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Three Common Job Board Scams
September 22nd, 2009 by Andrew Sauter  Posted in Job Search, Resume Writing
1

Common Job Board Scams
In the past I worked in the marketing department of a major job board for several years.  For the most part job boards care little about the actual user. Until recently, most were focused on one major goal: selling more job postings at the highest price point possible. However, in recent years, with the economy shifting into the employer’s favor most major job boards are trying to make up revenue by selling more products to desperate job seekers.  Most of these upgrades and services are entirely useless and can even hurt your search efforts in some cases.
employment-scams


1. Resume “Upgrades” or paid search engine “Spotlight”
You know all those offers to upgrade your resume? Offers they’ll put you in the top search engine position to help you stand out to employers for only the low, low, price of $150.00? Yep, a heaping pile’o’scam. CareerBuilder even offers a service with different levels from “Copper” to “Titanium”. Not only is there not a difference between the levels, but it won’t make any difference in how many employers view your resume. In fact it can even hurt. When employers search the database, the resumes are returned much like job search results are returned. It first goes by keyword relevance, then how fresh or new the resume is. After 90 days or so, if you haven’t actively updated your resume, you’ll slowly slip into oblivion from the search results.  When there’s an “upgraded” resume in the search results it displays it with a nice colored bordered box around it and a bolded title. The main problem: the employer doesn’t really care whether or not your Resume has a border around it, they just care if you fit what they’re looking for. In fact when I was doing training years ago for a client, one of the HR people asked me why there was a green border around one of the resumes, I said that person had paid for the “upgraded” resume service, the manager chuckled and said “wow, that person must be desperate.”  Quite honestly, in this economy employer’s don’t need to search the database as much, they have people beating down the door to work at their company, so all you’re really doing is filling a profit gap for the job board.
dwight
Pro-Tip: All job boards work on keyword frequency. So if you want to make it to the top of the list on the search results, all you have to do is use a particular keyword more than anyone else. For example, if you want to make it to the top of the list for “project manager”, you just need to use the keyword “project manager” more than anyone else. One time I searched that term to see who was on the top of the list, the guy literally had “project manager” on his resume 400 times.



2. Resume writing services

Hey it can’t hurt to have someone take a look at my resume for free and tell me if anything is wrong with my resume, right? Wrong. First you’re resume will always have something wrong with it. You could be Donald Trump and have a resume hand crafted by J.R.R. Tolkien and their automated system will always kick back a response that says your resume needs to be rewritten. In fact, I remember a story of one woman who used our resume rewriting service, then submitted the rewritten resume to the resume checker, only for it to tell her that it needed to be rewritten :-).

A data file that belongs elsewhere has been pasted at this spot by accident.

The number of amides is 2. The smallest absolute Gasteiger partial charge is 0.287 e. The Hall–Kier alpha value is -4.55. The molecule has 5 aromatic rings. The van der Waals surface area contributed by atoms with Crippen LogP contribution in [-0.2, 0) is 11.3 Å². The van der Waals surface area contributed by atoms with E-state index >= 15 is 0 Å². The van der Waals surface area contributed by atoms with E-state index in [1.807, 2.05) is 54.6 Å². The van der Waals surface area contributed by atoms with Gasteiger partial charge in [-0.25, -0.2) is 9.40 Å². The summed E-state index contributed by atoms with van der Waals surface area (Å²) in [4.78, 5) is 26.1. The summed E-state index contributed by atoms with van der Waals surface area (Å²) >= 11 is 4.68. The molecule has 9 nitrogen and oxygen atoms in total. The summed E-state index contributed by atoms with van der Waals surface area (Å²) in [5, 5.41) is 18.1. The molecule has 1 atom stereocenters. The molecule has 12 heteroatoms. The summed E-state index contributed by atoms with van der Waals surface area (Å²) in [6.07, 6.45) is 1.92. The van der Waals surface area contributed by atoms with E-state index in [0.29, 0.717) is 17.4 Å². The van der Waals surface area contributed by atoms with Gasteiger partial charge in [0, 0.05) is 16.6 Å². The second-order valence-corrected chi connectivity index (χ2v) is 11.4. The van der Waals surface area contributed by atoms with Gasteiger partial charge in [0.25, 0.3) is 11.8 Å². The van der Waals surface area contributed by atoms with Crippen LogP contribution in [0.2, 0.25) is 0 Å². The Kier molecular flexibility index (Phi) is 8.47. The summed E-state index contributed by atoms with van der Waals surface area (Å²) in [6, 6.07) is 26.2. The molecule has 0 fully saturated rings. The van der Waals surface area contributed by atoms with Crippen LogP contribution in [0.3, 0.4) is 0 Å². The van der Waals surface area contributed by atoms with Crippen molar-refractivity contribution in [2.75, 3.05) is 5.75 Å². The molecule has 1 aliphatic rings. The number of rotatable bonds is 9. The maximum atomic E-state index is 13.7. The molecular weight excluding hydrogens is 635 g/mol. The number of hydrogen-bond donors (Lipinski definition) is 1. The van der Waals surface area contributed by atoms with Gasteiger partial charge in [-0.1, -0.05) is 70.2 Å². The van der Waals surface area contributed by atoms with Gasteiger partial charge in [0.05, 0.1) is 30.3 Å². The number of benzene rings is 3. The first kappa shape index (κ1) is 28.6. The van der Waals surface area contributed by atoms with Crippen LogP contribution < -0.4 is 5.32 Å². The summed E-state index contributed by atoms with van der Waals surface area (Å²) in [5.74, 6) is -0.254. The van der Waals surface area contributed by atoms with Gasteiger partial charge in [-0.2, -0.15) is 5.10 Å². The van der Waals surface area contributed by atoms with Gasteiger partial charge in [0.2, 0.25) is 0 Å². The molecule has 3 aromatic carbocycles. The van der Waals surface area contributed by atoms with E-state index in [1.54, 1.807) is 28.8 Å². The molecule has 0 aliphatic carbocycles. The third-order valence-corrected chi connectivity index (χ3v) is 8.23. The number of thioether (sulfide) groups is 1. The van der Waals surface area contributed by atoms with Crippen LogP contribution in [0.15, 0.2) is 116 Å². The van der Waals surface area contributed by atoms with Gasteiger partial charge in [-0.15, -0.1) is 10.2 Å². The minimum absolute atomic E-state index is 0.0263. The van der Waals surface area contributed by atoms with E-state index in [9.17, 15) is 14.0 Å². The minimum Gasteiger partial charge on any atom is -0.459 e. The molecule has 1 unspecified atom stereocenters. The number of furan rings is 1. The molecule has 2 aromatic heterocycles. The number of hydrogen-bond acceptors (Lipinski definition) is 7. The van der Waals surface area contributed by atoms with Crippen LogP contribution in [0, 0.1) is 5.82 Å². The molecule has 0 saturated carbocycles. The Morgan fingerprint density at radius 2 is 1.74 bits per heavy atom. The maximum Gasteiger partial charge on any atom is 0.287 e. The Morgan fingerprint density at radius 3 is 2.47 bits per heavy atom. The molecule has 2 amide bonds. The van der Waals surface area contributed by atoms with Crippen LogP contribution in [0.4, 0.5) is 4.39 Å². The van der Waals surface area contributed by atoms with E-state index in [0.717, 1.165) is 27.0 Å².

The main problem is most of these job boards outsource their rewriting service to places like India, where they churn and burn rewritten resumes all day long. They may clean up the formatting and your grammar a bit, but it’s not worth the cost. You’re better off following free tips and templates online. Then have one of your unemployed English major friends look it over for grammar.

3. Resume Distribution
Hey they’ll distribute your resume to 1000 of qualified employers, think of all the interviews!! The only problem is these are going to places like hr@bigcompany.com or info@megarecruiters.com , generic e-mails which will likely go ignored, or if someone does look at, will likely be deleted. Employers aren’t eagerly waiting around for the next e-mail “blast” to come through. Recruiting firms and large employers get massive amounts of resumes sent to them each week. It’s just not humanly possible to look at each one, let alone ones come from some sort of blast service. Most have spam filters or you will go into their generic database, never to see the light of day by anyone.

This is what you’re paying for. Colored borders no employer cares about. Resumes being rewritten by people whom only care about getting to the next one. Your resume is being sent to addresses that aren’t valid and aren’t qualified. It’s being sent to, and received by, people who didn’t ask for it, don’t look at it, and don’t care.  If it still sounds too good to be true, remember what your mom told you when you were a kid: if it’s too good to be true, it probably is.
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Tags: resume, scams, job-search
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  • Susan Lawson

    Great advice. I paid for a lousy job site and when I asked for a refund they offered to spread my resume for free. All I got was junk e-mail, telemarketing calls, and fake recruiter e-mails asking me to fill out surveys. I also paid for a resume re-write and never received a single response when I posted it. They get you when you're vulnerable. Don't fall for it!!!

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